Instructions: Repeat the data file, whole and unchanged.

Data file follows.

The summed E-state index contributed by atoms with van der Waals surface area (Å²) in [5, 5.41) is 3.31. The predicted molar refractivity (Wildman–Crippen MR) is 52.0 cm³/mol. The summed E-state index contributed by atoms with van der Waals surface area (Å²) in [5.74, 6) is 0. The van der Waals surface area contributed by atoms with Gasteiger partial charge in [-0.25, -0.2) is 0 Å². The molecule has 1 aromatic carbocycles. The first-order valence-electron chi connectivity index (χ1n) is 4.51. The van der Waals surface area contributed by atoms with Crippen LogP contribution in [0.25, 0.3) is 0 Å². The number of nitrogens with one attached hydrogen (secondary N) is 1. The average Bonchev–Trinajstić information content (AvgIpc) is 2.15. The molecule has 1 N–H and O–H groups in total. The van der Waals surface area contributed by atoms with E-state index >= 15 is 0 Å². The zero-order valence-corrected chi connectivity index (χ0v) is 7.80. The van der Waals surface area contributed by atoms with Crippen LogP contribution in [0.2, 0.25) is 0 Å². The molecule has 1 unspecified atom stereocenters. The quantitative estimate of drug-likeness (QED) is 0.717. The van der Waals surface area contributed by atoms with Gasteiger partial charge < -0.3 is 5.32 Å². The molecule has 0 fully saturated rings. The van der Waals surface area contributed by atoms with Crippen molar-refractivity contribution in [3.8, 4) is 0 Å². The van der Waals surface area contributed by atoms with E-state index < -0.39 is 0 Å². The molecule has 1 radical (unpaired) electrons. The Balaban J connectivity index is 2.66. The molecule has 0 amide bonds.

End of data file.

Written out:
The summed E-state index contributed by atoms with van der Waals surface area (Å²) in [5, 5.41) is 3.31. The predicted molar refractivity (Wildman–Crippen MR) is 52.0 cm³/mol. The summed E-state index contributed by atoms with van der Waals surface area (Å²) in [5.74, 6) is 0. The van der Waals surface area contributed by atoms with Gasteiger partial charge in [-0.25, -0.2) is 0 Å². The molecule has 1 aromatic carbocycles. The first-order valence-electron chi connectivity index (χ1n) is 4.51. The van der Waals surface area contributed by atoms with Crippen LogP contribution in [0.25, 0.3) is 0 Å². The number of nitrogens with one attached hydrogen (secondary N) is 1. The average Bonchev–Trinajstić information content (AvgIpc) is 2.15. The molecule has 1 N–H and O–H groups in total. The van der Waals surface area contributed by atoms with E-state index >= 15 is 0 Å². The zero-order valence-corrected chi connectivity index (χ0v) is 7.80. The van der Waals surface area contributed by atoms with Crippen LogP contribution in [0.2, 0.25) is 0 Å². The molecule has 1 unspecified atom stereocenters. The quantitative estimate of drug-likeness (QED) is 0.717. The van der Waals surface area contributed by atoms with Gasteiger partial charge < -0.3 is 5.32 Å². The molecule has 0 fully saturated rings. The van der Waals surface area contributed by atoms with Crippen molar-refractivity contribution in [3.8, 4) is 0 Å². The van der Waals surface area contributed by atoms with E-state index < -0.39 is 0 Å². The molecule has 1 radical (unpaired) electrons. The Balaban J connectivity index is 2.66. The molecule has 0 amide bonds.